history problem, China–Japan relations, signaling, Japan’s security policy, power transition in East Asia
Under what conditions would Japanese leaders visit the controversial Yasukuni Shrine and why? Previous studies have focused primarily on the domestic benefits and effects of such visits, claiming that leaders employ visits to follow their own conservative ideology and gain domestic political support. Given the harsh international criticism that tends to ensue, however, political leaders should also consider the cost and international effects of such visits. This study proposes three necessary conditions for such visits: a conservative ruling party, a government enjoying high popularity, and Japan's perception of a Chinese threat. With regard to the latter, a security threat from China has allowed Japan to use these visits as a credible signal of its resolve against China. Comparative analyses of Japanese cabinets after the mid-1980s support this argument.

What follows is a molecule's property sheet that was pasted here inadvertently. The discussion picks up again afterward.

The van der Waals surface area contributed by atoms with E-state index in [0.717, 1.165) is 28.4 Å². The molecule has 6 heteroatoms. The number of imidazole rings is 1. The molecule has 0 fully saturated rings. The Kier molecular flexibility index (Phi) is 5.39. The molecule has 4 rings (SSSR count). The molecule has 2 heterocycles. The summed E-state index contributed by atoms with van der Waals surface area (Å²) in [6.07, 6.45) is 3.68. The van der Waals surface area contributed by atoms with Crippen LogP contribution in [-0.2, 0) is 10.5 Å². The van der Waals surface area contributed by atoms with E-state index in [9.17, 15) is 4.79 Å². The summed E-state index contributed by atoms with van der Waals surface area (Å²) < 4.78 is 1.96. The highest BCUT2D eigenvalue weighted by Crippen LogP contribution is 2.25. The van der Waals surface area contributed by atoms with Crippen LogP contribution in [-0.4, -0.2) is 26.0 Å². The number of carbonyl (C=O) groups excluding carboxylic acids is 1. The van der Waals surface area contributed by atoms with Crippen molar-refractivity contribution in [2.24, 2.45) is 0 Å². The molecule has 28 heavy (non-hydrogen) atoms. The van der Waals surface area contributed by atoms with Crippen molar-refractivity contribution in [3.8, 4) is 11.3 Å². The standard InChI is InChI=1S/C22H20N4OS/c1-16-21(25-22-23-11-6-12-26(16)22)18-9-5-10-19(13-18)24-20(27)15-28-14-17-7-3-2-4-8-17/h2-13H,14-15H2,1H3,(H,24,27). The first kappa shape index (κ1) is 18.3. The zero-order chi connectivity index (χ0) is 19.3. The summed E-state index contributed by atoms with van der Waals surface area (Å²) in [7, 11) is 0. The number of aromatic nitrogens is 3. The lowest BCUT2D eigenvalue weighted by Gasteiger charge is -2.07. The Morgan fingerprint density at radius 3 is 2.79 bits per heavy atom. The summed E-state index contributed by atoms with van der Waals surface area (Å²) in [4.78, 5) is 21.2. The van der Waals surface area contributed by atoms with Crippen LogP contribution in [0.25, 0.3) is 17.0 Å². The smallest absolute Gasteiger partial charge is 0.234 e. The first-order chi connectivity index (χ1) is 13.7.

Taisuke Fujita corresponding author: (fujita.t.f@gmail) is associate professor at the Faculty of Economics of Nagasaki University, Japan. He was visiting professor at Institut de sciences politiques Louvain-Europe (ISPOLE), Université catholique de Louvain (UCL). His research interests include international political economy, public opinion, and comparative methods.
Hiroki Kusano is associate professor at the Faculty of Liberal Arts of Saitama University, Japan. He was Fulbright Visiting Scholar at the Weatherhead East Asian Institute, Columbia University. His research interests include international security, regional order in East Asia, and humanitarian interventions.